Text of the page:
Peter Beck, a New Zealander without a college degree, couldn’t talk his way into NASA and Boeing—so he built a $1.8 billion rocket company called Rocket Lab.
In early 2006, Peter Beck took a “rocket pilgrimage” to the U.S.
The native New Zealander always dreamed of sending a rocket into space. He even skipped college because of it, taking an apprenticeship at a tools manufacturer so he could learn to work with his hands, tinkering with model rockets and propellants in his free time.
By the time of his pilgrimage, he’d built a steam-powered rocket bicycle that traveled nearly 90 mph. He hoped his experiments were enough to convince NASA or companies like Boeing to hire him as an intern. Instead, he was escorted off the premises of multiple rocket labs.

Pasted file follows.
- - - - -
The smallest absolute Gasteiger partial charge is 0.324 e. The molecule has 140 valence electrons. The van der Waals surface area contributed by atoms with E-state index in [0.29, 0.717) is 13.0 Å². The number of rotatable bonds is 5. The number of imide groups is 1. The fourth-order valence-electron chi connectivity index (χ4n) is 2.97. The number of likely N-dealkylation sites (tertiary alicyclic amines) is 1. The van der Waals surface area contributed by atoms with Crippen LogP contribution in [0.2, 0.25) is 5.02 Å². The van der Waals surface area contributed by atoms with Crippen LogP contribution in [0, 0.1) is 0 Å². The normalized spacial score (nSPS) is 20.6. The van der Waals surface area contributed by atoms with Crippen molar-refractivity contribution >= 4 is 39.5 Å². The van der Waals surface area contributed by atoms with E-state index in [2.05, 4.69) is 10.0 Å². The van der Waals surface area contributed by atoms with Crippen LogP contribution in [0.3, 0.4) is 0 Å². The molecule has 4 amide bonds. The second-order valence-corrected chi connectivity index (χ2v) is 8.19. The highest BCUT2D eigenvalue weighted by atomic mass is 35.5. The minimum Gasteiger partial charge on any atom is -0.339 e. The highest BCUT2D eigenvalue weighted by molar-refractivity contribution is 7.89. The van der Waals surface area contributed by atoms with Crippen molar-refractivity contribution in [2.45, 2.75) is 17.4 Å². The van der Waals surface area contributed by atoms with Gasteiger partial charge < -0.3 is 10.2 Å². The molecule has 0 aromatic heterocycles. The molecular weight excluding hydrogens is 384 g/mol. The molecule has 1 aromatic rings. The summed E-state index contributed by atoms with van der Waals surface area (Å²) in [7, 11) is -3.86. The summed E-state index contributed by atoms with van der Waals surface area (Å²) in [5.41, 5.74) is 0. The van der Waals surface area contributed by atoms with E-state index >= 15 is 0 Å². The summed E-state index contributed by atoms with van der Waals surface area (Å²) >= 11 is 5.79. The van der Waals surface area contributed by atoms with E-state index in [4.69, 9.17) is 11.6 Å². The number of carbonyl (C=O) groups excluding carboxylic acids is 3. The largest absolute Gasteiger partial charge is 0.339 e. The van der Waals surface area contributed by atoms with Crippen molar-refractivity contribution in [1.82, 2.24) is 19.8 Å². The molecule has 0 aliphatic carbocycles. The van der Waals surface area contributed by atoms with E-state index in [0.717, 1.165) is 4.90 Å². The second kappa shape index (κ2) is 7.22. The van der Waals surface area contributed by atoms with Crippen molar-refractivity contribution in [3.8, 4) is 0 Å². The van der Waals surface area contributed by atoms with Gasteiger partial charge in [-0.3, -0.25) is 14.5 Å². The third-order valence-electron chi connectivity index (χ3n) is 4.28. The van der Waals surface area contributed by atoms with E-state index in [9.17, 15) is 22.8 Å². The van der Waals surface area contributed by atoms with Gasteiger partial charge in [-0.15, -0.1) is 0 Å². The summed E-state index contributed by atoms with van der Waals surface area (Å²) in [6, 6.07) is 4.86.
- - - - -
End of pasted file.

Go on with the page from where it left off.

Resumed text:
“On the face of it, here’s a foreign national turning up to an Air Force base asking a whole bunch of questions about rockets — that doesn’t look good,” Beck, now 45, tells CNBC Make It.
Subscribe to GreatGameIndia
Still, he learned that few companies were actually building what he wanted to build: lightweight, suborbital rockets to transport small satellites. On the flight back to New Zealand, he plotted his future startup, even drawing a logo on a napkin.
Convincing investors to back someone without a college degree in an industry where he couldn’t even land an internship wouldn’t be easy. Failure would push him even further away from his lifelong dream.
As part of the exploration of the Red Planet, four humans will live in a habitat that will simulate conditions on Mars.
You can read more about this topic here.